Lysine blockage of milk proteins in infant formula impairs overall protein digestibility and peptide release
During heat processing of milk and dairy products, for example infant formula, the Maillard reaction occurs. In vitro and animal studies suggest that Maillard reaction induced lysine blockage impairs protein digestibility. Most studies that investigate the effect of glycation on protein digestion use a mixture of isolated milk protein with reducing sugars. In this study, infant formulas with 6.5%, 8.4%, 11.2%, 14.8%, 20.8%, and 44.5% of blocked lysine (BL) were digested in an in vitro infant digestion model and tested for protein hydrolysis and peptide release. OPA (o-phthalaldehyde) assay was used to assess the degree of protein hydrolysis. SDS-PAGE was conducted to monitor the hydrolysis of specific proteins. Peptides formed after gastric and intestinal digestion were identified by LC/MS. Protein hydrolysis of the 6.5% BL sample was significantly higher after 10 minutes of intestinal digestion compared to all other samples. Most differences were observed after intestinal digestion. A significant change in peptide patterns was observed for the 45% BL sample resulting in a relatively higher number of peptides with more than 14 amino acids. Mainly casein-derived peptides were affected. Overall, the average peptide length was significantly increased for the 44.5% BL glycated product (on average 10.2 amino acids for 6–21% BL vs. 11.4 amino acids for 45% BL; p < 0.001). In conclusion, glycation of milk proteins in an infant formula product can impair overall protein digestibility. These findings emphasize the importance of mild processing and having low BL levels in infant formula to ensure optimal digestion of proteins.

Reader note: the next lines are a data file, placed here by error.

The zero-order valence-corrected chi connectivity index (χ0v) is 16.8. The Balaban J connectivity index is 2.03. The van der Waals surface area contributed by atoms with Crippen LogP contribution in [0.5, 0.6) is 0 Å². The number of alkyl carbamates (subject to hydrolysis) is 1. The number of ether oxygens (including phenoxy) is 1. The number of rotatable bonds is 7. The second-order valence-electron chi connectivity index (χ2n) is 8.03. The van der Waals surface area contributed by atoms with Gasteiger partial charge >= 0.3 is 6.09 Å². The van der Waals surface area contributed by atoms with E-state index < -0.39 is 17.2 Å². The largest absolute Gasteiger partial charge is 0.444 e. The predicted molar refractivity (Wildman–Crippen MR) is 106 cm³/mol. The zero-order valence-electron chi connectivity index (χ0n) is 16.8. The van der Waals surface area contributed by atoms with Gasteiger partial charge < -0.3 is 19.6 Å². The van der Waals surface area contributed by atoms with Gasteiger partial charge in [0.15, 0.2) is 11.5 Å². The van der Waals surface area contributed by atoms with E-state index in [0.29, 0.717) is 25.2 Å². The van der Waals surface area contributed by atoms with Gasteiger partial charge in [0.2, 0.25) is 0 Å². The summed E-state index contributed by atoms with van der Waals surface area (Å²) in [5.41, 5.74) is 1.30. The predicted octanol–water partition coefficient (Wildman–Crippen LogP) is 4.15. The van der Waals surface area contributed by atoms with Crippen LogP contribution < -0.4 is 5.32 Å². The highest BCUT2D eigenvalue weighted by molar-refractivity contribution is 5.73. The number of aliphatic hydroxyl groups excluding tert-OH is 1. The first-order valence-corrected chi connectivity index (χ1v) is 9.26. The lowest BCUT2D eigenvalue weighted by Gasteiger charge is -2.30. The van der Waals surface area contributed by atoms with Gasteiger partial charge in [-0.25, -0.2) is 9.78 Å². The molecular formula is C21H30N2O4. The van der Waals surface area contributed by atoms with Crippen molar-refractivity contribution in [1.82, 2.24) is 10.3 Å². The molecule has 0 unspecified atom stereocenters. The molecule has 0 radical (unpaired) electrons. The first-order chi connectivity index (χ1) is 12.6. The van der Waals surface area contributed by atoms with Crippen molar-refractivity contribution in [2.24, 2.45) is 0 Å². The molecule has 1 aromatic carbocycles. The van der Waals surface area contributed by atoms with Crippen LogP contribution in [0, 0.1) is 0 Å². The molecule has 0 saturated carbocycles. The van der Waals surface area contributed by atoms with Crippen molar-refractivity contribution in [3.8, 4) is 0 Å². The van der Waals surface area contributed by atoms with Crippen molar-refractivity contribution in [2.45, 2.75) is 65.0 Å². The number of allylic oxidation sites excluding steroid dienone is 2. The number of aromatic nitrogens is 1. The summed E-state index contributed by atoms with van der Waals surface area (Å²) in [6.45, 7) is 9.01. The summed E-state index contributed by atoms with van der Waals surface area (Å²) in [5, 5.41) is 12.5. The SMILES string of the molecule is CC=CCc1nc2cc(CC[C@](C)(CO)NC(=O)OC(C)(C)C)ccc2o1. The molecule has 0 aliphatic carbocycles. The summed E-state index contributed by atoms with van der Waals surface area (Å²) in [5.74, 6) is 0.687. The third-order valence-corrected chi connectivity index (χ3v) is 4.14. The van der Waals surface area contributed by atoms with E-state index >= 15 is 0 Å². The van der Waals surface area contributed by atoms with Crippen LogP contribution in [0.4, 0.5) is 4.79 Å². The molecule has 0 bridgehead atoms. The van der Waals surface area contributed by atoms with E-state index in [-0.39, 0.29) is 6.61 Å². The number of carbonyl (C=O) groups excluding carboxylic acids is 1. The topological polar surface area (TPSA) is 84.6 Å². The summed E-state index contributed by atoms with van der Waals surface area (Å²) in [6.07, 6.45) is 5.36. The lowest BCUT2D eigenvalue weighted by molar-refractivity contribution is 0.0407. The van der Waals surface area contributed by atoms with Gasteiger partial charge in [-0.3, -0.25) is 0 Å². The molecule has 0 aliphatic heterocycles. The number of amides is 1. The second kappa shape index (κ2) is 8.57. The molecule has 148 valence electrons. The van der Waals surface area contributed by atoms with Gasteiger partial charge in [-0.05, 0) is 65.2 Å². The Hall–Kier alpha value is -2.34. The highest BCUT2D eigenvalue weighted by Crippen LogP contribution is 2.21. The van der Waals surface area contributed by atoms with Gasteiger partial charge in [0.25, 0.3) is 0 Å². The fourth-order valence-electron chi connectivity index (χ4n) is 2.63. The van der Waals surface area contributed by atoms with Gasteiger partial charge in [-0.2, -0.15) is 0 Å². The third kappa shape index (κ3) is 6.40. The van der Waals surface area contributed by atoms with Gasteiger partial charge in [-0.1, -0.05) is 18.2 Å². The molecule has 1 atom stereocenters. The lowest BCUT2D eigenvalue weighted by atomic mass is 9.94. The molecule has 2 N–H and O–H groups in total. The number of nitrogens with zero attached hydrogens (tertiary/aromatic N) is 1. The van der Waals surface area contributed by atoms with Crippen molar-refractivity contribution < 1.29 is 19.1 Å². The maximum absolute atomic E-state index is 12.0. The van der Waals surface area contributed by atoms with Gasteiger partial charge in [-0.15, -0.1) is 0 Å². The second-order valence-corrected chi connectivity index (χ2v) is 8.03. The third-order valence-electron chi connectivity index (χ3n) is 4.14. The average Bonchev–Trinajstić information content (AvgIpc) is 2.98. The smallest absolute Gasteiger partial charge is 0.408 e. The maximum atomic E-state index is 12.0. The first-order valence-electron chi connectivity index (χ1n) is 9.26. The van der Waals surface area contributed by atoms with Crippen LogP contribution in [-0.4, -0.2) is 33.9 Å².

- This article is part of the themed collection: Food & Function Recent Open Access Articles